Over three days this November, I will be walking 60 miles in the Arizona Breast Cancer 3-Day. This walk will be much more than “just a walk” – it will be raising money to support Susan G. Komen for the Cure and the National Philanthropic Trust Breast Cancer Fund.

Over the next several months, I will be spending many, many, many hours in training (By the time the walk starts, I will have logged enough miles to take me from Phoenix to my hometown of Houston!

I have committed to raising $2,200 to participate in this walk. Please consider making a fully tax-deductible donation to help me achieve this goal. I’ll be doing all the walking...all you need to do is follow this link to my fundraising headquarters to submit your contribution.

You may know someone who has been affected by breast cancer and I would be proud to walk in her honor as well. Please feel free to send me an email or leave a comment with their name. I will create a ribbon just for them and attach it to my backpack.

Breast cancer is the second leading cause of cancer death for all women, and the leading cause of death in women between the ages of 40 and 55. Both its cause and the means for its cure remain undiscovered. I’m taking on this challenge to do something big that will help raise awareness and help in finding a cure.

Thank you for taking the time to read my blog. I hope that you’ll share in this incredible adventure with me. Please leave comments or email me (txaggie02@hotmail.com) if you have any questions.

Tuesday, October 21, 2008

Virtual Trainer 5 Weeks

Countdown: 5 Weeks

Your Training Schedule for This Week:

Monday Rest
Tuesday 5 miles Easy walking
Wednesday 45 minutes Moderate cross-training
Thursday 6 miles Moderate walking
Friday 45 minutes Easy cross-training
Saturday 18 miles Easy walking
Sunday 15 miles Easy walking

Training Tip of the Week: Lymphedema

Lymphedema is an accumulation of lymphatic fluid in tissue and presents as swelling to the upper extremity. It typically occurs after breast cancer treatments where lymph nodes or vessels are damaged or removed. It can develop at any time - weeks, months, or even years later. Stressful conditions, such as an increase in exercise can cause it to occur.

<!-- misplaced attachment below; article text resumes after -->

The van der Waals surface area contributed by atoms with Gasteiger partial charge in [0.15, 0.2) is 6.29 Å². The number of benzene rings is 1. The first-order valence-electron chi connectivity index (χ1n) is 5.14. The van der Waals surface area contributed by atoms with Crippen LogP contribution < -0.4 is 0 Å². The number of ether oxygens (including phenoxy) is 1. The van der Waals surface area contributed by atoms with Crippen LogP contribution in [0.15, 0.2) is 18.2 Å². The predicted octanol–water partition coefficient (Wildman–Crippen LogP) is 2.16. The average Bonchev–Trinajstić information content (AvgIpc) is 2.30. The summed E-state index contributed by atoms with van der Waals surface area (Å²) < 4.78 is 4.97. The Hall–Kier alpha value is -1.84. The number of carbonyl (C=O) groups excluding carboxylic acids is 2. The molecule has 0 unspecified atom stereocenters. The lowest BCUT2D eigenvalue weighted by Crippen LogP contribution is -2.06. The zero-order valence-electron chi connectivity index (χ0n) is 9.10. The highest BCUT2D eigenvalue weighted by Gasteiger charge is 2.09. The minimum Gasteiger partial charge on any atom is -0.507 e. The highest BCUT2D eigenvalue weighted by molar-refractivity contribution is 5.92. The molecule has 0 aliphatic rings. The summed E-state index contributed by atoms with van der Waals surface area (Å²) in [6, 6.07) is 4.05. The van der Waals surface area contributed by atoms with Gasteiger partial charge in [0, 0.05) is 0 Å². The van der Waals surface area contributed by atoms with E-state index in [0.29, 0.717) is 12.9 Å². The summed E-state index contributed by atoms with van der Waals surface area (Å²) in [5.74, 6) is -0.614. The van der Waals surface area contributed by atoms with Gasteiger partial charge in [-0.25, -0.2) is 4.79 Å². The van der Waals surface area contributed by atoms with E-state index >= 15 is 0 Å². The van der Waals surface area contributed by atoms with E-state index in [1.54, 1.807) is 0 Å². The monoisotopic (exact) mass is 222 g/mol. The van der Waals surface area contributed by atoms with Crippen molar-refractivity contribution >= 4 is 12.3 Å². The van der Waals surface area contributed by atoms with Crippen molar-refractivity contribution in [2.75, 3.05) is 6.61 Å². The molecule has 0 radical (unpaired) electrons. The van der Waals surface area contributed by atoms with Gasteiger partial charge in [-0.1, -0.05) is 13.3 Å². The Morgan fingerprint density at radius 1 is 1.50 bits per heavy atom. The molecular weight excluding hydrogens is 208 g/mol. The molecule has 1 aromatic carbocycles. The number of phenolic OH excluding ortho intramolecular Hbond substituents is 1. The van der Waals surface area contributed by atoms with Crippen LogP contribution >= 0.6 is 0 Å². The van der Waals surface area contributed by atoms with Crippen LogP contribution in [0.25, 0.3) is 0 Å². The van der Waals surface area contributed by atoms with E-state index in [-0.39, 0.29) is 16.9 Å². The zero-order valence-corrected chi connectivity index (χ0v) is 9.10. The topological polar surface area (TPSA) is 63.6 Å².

Signs can include a full/heavy sensation in the arm, skin feeling tight, hand or elbow pain, skin discoloration, decreased hand or wrist flexibility, difficulty fitting into clothing in one specific area or ring/watch/bracelet tightness. Swelling may develop at any part of the extremity. Seek medical attention as soon as you notice any of these symptoms.

Skin care is important to decrease the risk of infection. If you notice redness, warmth, swelling or tenderness to the skin, seek medical care at once. This is even more important if you have diabetes. Tips for skin care include:

  • Keep skin moisturized and clean. Moisturize frequently and do not use harsh soaps.
  • Take frequent breaks and rest when doing vigorous activities, especially if your arm feels tired, heavy or achy.
  • Use an electric razor instead of a safety razor.
  • Use insect repellants that do not dry the skin. Avoid those that contain a significant amount of alcohol.
  • Use sunscreen with SPF factor 15 or higher. Reapply often.
  • Apply antibiotic ointment to insect bites, cuts or abrasions (as long as you are not allergic).
  • Rest your arm in an elevated position, but do not hold it up for a long time without support so that your muscles will not get tired.
  • If you have arm swelling, wear compression bandages or garments and glove as instructed by your health care provider. Bring one or two spare sets with you on the 3-Day.
  • If you have a history of infections, use antibiotics as directed by your personal physician.
  • Don’t carry heavy objects or wear heavy shoulder bags on your affected side.
  • Don’t wear your watch or jewelry on your affected side.
  • Don’t wear clothing that restricts movement or has tight sleeves.
  • Don’t smoke or drink too much alcohol.
  • Don’t get manicures that cut or overstress the skin around the nails.
  • Don’t permit blood pressure testing or any type of puncture (injection, IVs, drawing of blood or vaccinations) to your affected arm.

1 comment:

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